– SFWriter
    Feb 21, 2018 at 6:18
  • Also thank you for 'nether' it is an excellent example and reminds me of a conversation with a dutchman some months back.
    – SFWriter
    Feb 21, 2018 at 16:46
  • Interested to see "neap" as in "neap tide" listed amongst the fossils - having grown up on an island with sailors for family, I can attest that neap and spring tides are current usage. Feb 27, 2018 at 16:37

Many, if not all, words can have emotional baggage.

Words can have many different, and sometimes opposite connotations, and different situtations, places, countries, etc. can give different connotations to the same words.

Colours are the simplest example. Red can mean 'passion', 'danger', 'love', 'blood', and 'special'. White is used for weddings in some cultures; for funerals in others.

Words don't 'pigeonholded usage'; they have culturally defined meanings. These meanings are, in post-modernist parlance, infinitely deferred.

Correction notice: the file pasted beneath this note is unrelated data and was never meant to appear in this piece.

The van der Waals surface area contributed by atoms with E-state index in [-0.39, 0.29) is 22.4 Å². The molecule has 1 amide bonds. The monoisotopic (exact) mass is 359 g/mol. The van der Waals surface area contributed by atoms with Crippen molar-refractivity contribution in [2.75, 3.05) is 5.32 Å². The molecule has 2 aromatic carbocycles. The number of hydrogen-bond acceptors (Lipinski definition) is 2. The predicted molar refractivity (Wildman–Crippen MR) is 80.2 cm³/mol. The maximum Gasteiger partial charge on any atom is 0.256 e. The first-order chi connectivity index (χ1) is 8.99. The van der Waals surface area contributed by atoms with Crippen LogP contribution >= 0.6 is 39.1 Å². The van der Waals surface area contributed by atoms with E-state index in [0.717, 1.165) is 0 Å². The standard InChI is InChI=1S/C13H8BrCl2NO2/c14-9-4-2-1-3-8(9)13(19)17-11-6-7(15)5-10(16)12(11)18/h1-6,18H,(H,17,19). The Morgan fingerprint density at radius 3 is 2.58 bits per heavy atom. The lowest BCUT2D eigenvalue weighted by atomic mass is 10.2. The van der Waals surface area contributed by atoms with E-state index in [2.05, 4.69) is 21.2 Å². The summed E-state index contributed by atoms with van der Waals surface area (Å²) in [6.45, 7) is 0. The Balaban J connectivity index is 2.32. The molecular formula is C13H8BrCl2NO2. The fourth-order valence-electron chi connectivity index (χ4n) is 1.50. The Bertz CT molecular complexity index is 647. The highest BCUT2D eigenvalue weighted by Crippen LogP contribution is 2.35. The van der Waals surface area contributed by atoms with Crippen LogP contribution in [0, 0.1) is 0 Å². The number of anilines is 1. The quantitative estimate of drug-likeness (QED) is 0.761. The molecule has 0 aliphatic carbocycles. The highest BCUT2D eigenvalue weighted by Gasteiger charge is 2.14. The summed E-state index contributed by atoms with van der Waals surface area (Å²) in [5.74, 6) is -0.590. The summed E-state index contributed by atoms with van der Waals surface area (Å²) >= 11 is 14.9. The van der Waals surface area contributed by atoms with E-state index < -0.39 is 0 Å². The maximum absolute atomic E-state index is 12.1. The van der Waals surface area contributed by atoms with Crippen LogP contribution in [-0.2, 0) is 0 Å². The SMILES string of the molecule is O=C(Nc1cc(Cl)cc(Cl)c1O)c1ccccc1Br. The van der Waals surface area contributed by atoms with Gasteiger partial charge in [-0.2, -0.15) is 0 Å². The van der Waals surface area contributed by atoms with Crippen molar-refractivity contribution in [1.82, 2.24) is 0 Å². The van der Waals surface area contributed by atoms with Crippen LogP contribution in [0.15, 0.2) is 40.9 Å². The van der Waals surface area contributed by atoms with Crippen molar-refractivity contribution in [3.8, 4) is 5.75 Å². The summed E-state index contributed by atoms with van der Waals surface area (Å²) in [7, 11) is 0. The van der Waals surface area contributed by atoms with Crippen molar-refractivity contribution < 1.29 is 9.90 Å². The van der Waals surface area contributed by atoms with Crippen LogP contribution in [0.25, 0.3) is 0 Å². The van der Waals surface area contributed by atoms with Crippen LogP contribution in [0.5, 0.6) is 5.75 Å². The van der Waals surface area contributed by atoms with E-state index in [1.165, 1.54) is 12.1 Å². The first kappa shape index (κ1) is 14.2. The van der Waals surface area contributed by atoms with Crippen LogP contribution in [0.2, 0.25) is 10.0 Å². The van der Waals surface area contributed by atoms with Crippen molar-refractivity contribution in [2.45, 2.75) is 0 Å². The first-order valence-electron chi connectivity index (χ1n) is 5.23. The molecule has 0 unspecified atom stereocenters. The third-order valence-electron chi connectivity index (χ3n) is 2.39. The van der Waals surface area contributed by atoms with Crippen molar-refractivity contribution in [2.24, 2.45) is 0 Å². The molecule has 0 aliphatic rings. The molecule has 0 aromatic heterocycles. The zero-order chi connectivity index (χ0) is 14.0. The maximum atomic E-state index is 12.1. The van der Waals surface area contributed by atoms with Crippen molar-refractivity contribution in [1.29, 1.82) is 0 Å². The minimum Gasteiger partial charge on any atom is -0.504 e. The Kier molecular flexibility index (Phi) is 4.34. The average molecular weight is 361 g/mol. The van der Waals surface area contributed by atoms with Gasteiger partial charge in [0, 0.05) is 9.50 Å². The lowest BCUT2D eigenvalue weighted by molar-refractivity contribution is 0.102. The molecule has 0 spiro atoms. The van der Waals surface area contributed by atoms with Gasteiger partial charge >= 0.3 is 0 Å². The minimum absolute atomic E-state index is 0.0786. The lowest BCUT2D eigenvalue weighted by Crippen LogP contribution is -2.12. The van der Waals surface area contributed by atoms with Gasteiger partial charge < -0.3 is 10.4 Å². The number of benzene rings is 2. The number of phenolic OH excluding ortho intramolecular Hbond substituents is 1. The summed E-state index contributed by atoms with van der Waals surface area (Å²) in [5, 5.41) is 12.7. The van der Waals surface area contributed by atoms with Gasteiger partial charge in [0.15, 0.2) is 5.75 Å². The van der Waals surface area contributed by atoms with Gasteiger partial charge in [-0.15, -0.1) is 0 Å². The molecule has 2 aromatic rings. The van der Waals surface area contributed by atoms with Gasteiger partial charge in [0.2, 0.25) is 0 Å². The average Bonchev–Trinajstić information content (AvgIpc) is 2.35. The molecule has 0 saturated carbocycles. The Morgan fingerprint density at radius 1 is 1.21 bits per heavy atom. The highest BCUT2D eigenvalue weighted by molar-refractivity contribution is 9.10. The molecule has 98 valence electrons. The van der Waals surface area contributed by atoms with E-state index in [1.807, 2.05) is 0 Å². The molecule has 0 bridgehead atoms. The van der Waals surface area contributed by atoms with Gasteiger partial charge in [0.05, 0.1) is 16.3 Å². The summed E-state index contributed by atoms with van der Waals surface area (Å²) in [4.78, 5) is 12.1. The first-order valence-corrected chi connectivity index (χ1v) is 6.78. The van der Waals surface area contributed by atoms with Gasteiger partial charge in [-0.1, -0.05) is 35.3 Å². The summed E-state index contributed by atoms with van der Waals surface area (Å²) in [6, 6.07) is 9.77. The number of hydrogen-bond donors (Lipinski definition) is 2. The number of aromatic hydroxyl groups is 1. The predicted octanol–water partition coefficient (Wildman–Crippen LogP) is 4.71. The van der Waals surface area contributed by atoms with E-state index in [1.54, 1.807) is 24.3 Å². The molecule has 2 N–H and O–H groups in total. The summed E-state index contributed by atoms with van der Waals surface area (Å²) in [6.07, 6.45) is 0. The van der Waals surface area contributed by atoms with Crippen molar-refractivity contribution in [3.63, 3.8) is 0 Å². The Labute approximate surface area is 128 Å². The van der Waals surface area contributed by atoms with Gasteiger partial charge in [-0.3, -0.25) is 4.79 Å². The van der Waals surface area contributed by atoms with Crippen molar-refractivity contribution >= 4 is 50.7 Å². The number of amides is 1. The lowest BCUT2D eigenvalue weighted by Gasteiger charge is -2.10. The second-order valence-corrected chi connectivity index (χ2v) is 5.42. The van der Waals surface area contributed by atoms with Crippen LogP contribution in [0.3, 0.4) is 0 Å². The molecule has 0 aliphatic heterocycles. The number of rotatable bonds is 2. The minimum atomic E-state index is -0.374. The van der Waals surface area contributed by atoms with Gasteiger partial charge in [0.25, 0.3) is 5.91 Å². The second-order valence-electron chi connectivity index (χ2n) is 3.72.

As a practical matter google's "define: [word]" will usually give you a sense of the emotional baggage heavy enough to affect the meanings.

Not sure of an easy way to check if the connotations match without having a beta reader point it out or looking it up, though, sorry. You could limit your writing to words with connotations you feel rock solid about (the highlight of Munroe's Thing Explainer is certainly its limited vocabulary) and many people do prefer lucid over complex prose anyway, but that can be less fun ;)

(To me time is more 2D than 3D, so I'd say something like "extensive time" (or interminable to be more humorous) instead of immensity or enormity. Enormous doesn't have the same bad connotations as enormity which may be why enormity escaped your notice)